The last time the Michigan water polo team faced San Jose State, the Spartans dominated with an 8-3 win. But this weekend at the Arizona State Desert Challenge, the Wolverines managed to rearrange the scoreboard, this time flipping the tallies in their favor.

Michigan’s 6-4 win over No. 9 San Jose State was a huge accomplishment, as it was the highest-ranked team the Wolverines have ever defeated.

“At the beginning of the year, I told (the team), ‘When we play (San Jose State) again in Arizona, that’s how we measure how well we’ve done this season,'” Michigan coach Matt Anderson said.

But Anderson, who was an assistant coach at San Jose State during the 2000-01 season, knows this game could easily have gone the other way.

“I know how good of a team they are,” Anderson said. “(San Jose State coach Lou Tully’s) starters and his best players are players I recruited, so I am very aware of how they are as players. I had an advantage, but he had an advantage (also) because he was once my teacher and mentor.”

Anderson’s insider knowledge wasn’t the only reason the Wolverines came out on top. A little help from goalie Betsey Armstrong and driver Sheetal Narsai was what secured the win.

“In this situation, we were running a defense in which we were giving San Jose State the shots – the shots (we knew) Betsey would block,” Anderson said.

Armstrong explained further that Anderson had set up a zone defense against the Spartans.

“San Jose State is a really strongly dominated whole-set team (a team whose center is the key player),” Armstrong said.

“But they don’t have the strongest outside players, so we were allowing them to take those shots.”

Armstrong blocked 10 of the shots attempted from the outside.

While Armstrong was blocking the Spartans’ shots, Narsai was working the other end of the pool on offense.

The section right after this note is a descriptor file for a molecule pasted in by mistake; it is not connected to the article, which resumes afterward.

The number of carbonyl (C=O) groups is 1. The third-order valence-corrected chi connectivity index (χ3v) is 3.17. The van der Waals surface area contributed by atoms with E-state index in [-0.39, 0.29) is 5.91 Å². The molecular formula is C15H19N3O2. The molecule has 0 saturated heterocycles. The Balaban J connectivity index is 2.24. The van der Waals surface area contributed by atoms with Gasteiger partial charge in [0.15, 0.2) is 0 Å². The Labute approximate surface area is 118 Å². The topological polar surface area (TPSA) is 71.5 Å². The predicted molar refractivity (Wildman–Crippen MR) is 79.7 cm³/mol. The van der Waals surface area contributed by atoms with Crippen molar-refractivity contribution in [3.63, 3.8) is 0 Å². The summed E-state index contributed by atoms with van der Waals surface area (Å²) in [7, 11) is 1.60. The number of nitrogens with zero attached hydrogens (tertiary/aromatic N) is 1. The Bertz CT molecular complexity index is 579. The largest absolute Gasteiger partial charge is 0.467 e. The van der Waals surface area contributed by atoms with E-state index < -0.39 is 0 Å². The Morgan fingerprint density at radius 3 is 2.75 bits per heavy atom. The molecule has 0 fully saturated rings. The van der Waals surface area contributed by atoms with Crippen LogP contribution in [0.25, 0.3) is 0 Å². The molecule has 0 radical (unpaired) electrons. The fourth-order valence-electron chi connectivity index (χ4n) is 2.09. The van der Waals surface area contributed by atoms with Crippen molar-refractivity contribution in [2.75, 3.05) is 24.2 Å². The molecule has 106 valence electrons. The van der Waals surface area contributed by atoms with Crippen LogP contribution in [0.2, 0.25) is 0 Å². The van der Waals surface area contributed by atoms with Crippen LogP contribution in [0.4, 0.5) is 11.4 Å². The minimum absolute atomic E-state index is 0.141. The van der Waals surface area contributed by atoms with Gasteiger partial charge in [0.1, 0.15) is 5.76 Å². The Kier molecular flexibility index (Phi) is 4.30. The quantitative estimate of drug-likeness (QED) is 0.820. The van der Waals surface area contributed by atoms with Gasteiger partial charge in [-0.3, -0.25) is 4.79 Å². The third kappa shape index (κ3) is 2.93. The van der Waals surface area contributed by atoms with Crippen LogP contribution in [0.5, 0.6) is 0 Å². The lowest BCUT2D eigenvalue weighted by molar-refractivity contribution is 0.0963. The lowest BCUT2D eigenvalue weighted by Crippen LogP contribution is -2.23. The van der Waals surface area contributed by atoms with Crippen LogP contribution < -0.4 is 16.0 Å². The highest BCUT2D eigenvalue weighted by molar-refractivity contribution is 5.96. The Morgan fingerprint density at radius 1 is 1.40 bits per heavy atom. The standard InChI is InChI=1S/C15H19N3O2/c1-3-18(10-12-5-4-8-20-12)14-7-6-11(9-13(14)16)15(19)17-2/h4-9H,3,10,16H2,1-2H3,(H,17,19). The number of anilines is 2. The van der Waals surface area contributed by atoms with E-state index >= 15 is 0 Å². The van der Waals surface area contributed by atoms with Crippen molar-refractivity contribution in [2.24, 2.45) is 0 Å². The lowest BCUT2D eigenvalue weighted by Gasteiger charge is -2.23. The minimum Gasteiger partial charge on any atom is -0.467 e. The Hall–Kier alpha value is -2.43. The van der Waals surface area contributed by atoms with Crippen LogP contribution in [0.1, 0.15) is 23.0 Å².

Her three four-meter penalty shots successfully slipped by the San Jose State goalie and accounted for half of the Wolverines’ tallies.

“It seems like whenever there’s a big game, that’s when Sheetal appears on the offensive end,” Anderson said. “The bigger the game, the more goals she scores. Look at what she did against Indiana, Hartwick and (now) San Jose State.”

Narsai, who made four goals in both the Indiana and Hartwick games earlier in the season, has also noticed that her game performance seems to benefit when the stakes are high.

“When we play really good teams, I automatically step up,” Narsai said. “In regular games, I feel like our team is already handling everything else. Our offense is working smoothly, so I just step back and play defense.”

The team has come a long way in the two-and-half months since it last played against San Jose State. Since that game, injury and illness have kept more than a few Wolverines out of the water.

“We had everybody playing at full force at the beginning of the season,” Narsai said. “But we didn’t have the confidence – (this game) showed how much we’ve improved.”

That confidence that Narsai spoke of is what the Wolverines need as they head into the Southern Division Championships next weekend in Lewisburg, Pa.

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